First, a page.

Of horses and coal
In March, President Donald Trump vowed that he would put an end to what he characterized as the “war on coal” by rolling back Obamaera regulations on the industry. He blithely assured his audience that such changes would present no problems for the health and safety of the country: “We’re going to have clean coal, really clean coal . . . And we’re going to have safety, we’re going to have clean water, and we’re going to have clean air.”
This pledge, however, depends upon a dubious premise. For carbon-based power sources to become “clean,” their gaseous waste product, carbon dioxide, must be captured and stored cheaply, safely and permanently. This is an enormous, difficult, politically fraught task — one without precedent in the modern era.
Indeed, the last time Americans confronted a similar challenge of large-scale energy waste management, they rethought their entire transportation system to avoid dealing with it. Americans gave up on horsepower — the energy source that propelled 19th-century travel — because it is far easier to decommission dirty power sources than to clean up after them, something President Trump would be wise to keep in mind.
Popular history frames the 19th century as the era of steam power. But during this period, North American cities actually relied almost exclusively upon horses to move people and freight from place to place. For this reason, equine populations could exceed 600 per square mile in large cities, leading to streets strewn with urine, excrement and the carcasses of abandoned horses – over a thousand of which died annually in New York City alone during the 1870s.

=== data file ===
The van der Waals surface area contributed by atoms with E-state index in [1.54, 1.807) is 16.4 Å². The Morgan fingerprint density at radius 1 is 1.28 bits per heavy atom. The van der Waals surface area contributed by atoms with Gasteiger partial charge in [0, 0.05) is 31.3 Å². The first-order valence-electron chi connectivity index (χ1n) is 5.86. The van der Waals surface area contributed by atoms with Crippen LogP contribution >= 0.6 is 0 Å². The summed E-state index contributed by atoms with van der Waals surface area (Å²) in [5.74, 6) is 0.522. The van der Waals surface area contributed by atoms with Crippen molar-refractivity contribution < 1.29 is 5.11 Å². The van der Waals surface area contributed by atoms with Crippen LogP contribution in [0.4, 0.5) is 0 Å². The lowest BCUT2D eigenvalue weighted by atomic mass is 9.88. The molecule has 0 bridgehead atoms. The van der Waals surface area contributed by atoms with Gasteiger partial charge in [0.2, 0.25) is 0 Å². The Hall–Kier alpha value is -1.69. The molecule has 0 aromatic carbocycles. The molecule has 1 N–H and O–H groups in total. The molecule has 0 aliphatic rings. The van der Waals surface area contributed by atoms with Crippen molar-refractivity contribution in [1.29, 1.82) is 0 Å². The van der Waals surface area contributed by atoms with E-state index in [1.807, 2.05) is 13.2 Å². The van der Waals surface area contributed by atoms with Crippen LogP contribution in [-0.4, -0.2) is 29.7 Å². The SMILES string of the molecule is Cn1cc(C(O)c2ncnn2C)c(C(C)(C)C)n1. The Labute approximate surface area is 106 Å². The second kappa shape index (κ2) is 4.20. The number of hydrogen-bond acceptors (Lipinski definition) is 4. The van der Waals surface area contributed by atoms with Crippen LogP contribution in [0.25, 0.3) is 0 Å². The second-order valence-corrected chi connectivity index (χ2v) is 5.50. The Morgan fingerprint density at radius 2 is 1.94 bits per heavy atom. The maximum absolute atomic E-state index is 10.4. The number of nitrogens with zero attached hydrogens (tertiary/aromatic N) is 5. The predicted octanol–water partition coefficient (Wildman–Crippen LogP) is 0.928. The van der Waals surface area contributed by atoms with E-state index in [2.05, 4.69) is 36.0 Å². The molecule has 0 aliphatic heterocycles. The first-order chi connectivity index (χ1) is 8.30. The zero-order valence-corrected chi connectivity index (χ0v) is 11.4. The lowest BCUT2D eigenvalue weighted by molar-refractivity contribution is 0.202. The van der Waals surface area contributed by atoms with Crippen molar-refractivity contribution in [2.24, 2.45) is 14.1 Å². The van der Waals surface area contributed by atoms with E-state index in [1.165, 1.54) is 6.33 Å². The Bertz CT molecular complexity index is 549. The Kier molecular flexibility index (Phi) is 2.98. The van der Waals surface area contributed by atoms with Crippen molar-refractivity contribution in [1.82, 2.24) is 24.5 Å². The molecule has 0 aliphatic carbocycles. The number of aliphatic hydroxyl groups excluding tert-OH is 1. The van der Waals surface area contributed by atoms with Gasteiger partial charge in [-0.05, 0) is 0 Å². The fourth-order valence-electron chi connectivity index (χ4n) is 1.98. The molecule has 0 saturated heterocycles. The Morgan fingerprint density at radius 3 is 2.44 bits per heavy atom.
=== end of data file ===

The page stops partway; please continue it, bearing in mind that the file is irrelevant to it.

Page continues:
American efforts to store horse waste on a mammoth scale were disorganized and dangerous. Cities paid “dirt carters” — mostly new immigrants — to transport horse carcasses and manure to garbage dumps, where they were processed into fertilizer. But this work was expensive and inefficient, particularly after the cheap commercialization of chemical fertilizers made such processing unprofitable. Faced with such inauspicious head winds, businesses and cities often simply left horses and their manure on the streets.
Snarky 19th-century commentary provides rich, if unpleasant, accounts of this manner of waste disposal. One paper in Fort Worth, reported that the buildup of 25 years worth of horse excrement in city thoroughfares meant that “when these streets are drying up, there is a sickening smell, which invariably brings on typhoid fever and diphtheria.”
This claim of adverse health effects was far from hyperbolic. A 1909 Bureau of Labor report revealed that workers in the horsepower industry suffered disproportionately from lung diseases such as consumption (what we now call tuberculosis) and asthma. These illnesses caused 25 percent of all deaths in the four key horsepower occupations — nearly double the rate of the normal population.
Sick workers were one thing, but when the horses themselves fell ill, it could paralyze commerce and